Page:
Consumer Guide 2 - Page 5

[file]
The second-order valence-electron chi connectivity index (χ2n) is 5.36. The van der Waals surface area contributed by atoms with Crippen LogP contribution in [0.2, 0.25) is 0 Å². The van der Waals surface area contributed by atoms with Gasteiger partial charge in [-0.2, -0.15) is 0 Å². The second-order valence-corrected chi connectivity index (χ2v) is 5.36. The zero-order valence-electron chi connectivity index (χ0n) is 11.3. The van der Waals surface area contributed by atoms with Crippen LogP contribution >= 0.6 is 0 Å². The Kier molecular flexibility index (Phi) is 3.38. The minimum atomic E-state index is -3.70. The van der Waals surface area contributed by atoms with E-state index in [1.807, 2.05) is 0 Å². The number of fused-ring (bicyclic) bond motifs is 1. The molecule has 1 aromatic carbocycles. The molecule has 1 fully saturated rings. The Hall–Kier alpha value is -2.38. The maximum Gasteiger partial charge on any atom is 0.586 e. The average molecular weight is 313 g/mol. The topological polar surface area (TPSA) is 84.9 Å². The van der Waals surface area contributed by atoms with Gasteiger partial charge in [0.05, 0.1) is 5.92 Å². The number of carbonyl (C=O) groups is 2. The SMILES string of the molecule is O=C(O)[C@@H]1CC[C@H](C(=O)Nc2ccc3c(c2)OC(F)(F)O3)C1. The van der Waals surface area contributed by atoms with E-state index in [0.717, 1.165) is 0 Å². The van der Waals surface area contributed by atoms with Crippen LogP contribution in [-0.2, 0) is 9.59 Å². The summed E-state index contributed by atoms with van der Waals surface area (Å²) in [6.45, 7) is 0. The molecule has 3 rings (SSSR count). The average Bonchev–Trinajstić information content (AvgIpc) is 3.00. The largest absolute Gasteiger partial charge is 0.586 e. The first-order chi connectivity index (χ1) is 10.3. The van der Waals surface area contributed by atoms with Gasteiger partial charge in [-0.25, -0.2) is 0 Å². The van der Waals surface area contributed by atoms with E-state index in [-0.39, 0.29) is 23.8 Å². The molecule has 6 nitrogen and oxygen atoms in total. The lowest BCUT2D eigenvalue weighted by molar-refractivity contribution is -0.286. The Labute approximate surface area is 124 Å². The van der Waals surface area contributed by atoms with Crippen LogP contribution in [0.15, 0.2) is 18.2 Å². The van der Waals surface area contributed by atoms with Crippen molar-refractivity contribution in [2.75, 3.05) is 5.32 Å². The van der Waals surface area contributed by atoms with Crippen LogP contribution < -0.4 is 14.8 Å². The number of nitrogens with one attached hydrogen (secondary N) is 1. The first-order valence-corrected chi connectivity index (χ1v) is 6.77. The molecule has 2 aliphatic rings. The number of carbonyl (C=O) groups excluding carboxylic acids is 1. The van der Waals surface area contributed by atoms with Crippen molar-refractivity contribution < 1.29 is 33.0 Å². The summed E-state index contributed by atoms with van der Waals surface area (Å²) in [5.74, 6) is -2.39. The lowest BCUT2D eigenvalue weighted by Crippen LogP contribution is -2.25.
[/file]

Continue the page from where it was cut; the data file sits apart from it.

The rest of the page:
Common types of Hearing Loss Age-Related Hearing Loss By the age of 50, 40% of us will have hearing loss - and by age 70, that figure rises to 70%, i.e. the majority. Some of us may be genetically more inclined towards age-related hearing loss, but as it is so common, it’s just regarded as part of the ageing process. In this case, over time we lose our ability to hear softer, higher pitched sounds more than others. However, the process is gradual and often goes unnoticed. So for now, you could be suffering needlessly without knowing it. There’s no real way to prevent age-related loss, although it’s understood that unhealthy life choices can worsen the effect (eg. smoking). But hearing can still be improved with the help of hearing aids, especially if the problem is tackled early on. Conductive or Mixed Hearing Loss The conducting parts of the ear (the outer and Noise-Induced Hearing Loss middle) can be blocked or damaged, either permanently or temporarily (eg. earwax). The second most common form of hearing loss can result from long term exposure to explosion-type sounds, or periodic exposure over a long period like attending a couple of concerts (where after a few months the hearing loss remains). Noise-induced hearing loss is permament and irreversible. 90% of young people have experienced ringing in their ears after a night out - this is a sign of hearing damage! The problem could be a damaged bone or a perforated eardrum, or a build-up of fluid from a bad cold. This problem often requires medical intervention initially and can explain a fluctuating hearing loss. If we can see any physical irregularities, then we'll let you see for yourself with our video otoscope. 5